Colonial and Global History (MA)
About the programme
During the one-year master’s programme in Colonial and Global History you will learn about the importance of a comparative perspective for understanding transnational processes such as imperialism, colonialism, islamisation, modernisation and globalisation.
- Literature Seminar, 10 EC
- Research Seminar, 10 EC
- Research Workshop, 5 EC
- Academic Skills and Thesis Seminar, 5 EC
- Optional Courses, 10 EC
- Thesis and Exam, 20 EC
|Navigating History: New Perspectives on Maritime History||10|
|Sailing the Dutch Atlantic||10|
|Research Workshop: Sources in Global History||5|
|Academic Skills and Thesis Seminar||5|
|MA Thesis History & Final Exam||20|
During this programme you can also select an optional course from a wide range of possibilities. For an overview of all or our electives, please check the online studyguide.
Please note that this guide applies to the current academic year, which means that the curriculum for next year may slightly differ.
Leiden University offers a unique master’s specialisation in Maritime History.
Learn more about our Maritime History specialisation.
All courses are taught by academics who are active researchers. The curriculum is regularly updated to reflect contemporary academic debates and the very latest insights. Regular seminars are held presenting students with our researchers' latest findings. Your research thesis is often linked to one of the research projects of our faculty members, who play an active role in every individual's education, acting as mentors and community builders.
Prof.dr. Gert Oostindie
“What I find to be really good of the program and its staff as a whole is the combination of expertise in global history writ large and the various specializations in regions (Asian, African, Atlantic), periods (ranging from pre-modern via early modern to post-Second World War and contemporary) and themes (slavery, economic networks, migration and ethnicity, and so on). Both for teaching and research, the proximity of world-class libraries (in Leiden) and archives (in Leiden and the Hague) is absolutely fantastic.”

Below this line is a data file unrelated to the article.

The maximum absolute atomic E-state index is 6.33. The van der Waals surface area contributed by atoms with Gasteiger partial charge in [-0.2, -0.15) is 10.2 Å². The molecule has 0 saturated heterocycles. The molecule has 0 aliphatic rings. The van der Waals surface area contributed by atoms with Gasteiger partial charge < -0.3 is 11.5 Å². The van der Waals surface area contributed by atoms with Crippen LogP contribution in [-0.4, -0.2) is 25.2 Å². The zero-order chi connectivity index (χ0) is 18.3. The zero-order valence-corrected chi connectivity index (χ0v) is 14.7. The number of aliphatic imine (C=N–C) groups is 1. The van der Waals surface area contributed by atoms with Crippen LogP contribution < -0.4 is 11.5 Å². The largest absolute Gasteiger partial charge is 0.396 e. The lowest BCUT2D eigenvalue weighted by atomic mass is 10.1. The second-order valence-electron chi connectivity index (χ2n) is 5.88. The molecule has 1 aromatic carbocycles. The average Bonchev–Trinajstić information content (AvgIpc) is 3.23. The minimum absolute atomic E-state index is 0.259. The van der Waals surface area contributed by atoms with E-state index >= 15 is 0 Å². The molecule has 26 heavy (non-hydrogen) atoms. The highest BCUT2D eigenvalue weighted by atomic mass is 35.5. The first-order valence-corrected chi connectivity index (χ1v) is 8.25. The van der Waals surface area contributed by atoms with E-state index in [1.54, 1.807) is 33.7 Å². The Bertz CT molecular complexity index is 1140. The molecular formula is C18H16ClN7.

"The least any professor of History can do beyond simply teaching students the methods, contents and ethics of the discipline is to help them reflect on why all of this might be helpful for understanding not simply the past, but also the present. As a frequent contributor to the mass media I feel historians have something substantial to add to public debates and in my teaching I do attempt to stimulate my students to think about this, and to develop the requisite skills."
"My research requires me to reflect not simply on Dutch colonialism and what the subsequent decolonisation meant in the many places around the globe where Dutch colonialism left an imprint, but equally on the impact of this history including the postcolonial migrations in the wake of decolonisation on the Netherlands itself. None of this can be properly understood if we only look at the Dutch case, hence the need for comparative history. For me, this is where all my research and writing is all about, and this is what I try to get across to my students as well: find out for yourself how this history continues to have a huge impact, today."
Michiel van Groesen
"The Colonial and Global History track offers you the opportunity to discover the world at Leiden University. This track concerns the global circulation of people, goods, values and ideas during the early-modern and modern times. This MA allows you to study the past from 1500 to today. It is a diachronic programme and students are actively encouraged to make connections between the past and the present, colonial legacies and the globalized world we live in today. During the courses, we combine a global approach with the information that is available locally, so we will introduce you to heritage institutions in the Netherlands. In this programme, primarily sources play a key role and we also encourage you to go to the National Archives in The Hague for example."